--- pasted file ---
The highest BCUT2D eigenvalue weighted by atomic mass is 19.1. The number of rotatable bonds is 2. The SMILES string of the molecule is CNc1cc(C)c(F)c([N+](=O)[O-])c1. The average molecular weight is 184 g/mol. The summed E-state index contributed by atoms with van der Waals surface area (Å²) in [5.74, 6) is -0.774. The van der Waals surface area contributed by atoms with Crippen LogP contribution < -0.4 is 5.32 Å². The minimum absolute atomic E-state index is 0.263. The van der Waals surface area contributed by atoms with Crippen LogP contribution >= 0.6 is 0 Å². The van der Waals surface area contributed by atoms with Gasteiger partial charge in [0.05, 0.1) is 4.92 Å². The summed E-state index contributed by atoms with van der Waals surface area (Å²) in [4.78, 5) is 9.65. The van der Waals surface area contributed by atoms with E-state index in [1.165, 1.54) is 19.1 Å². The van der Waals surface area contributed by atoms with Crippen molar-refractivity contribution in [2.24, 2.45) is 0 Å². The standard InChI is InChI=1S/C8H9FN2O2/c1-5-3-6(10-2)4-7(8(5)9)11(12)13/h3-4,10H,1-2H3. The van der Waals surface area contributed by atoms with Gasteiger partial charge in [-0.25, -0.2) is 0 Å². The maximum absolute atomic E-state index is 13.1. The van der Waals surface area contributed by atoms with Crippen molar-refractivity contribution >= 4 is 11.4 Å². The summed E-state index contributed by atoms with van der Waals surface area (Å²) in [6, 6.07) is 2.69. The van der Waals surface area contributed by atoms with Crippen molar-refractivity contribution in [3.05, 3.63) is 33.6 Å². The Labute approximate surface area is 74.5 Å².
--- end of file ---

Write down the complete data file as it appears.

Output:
The highest BCUT2D eigenvalue weighted by atomic mass is 19.1. The number of rotatable bonds is 2. The SMILES string of the molecule is CNc1cc(C)c(F)c([N+](=O)[O-])c1. The average molecular weight is 184 g/mol. The summed E-state index contributed by atoms with van der Waals surface area (Å²) in [5.74, 6) is -0.774. The van der Waals surface area contributed by atoms with Crippen LogP contribution < -0.4 is 5.32 Å². The minimum absolute atomic E-state index is 0.263. The van der Waals surface area contributed by atoms with Crippen LogP contribution >= 0.6 is 0 Å². The van der Waals surface area contributed by atoms with Gasteiger partial charge in [0.05, 0.1) is 4.92 Å². The summed E-state index contributed by atoms with van der Waals surface area (Å²) in [4.78, 5) is 9.65. The van der Waals surface area contributed by atoms with E-state index in [1.165, 1.54) is 19.1 Å². The van der Waals surface area contributed by atoms with Crippen molar-refractivity contribution in [2.24, 2.45) is 0 Å². The standard InChI is InChI=1S/C8H9FN2O2/c1-5-3-6(10-2)4-7(8(5)9)11(12)13/h3-4,10H,1-2H3. The van der Waals surface area contributed by atoms with Gasteiger partial charge in [-0.25, -0.2) is 0 Å². The maximum absolute atomic E-state index is 13.1. The van der Waals surface area contributed by atoms with Crippen molar-refractivity contribution >= 4 is 11.4 Å². The summed E-state index contributed by atoms with van der Waals surface area (Å²) in [6, 6.07) is 2.69. The van der Waals surface area contributed by atoms with Crippen molar-refractivity contribution in [3.05, 3.63) is 33.6 Å². The Labute approximate surface area is 74.5 Å².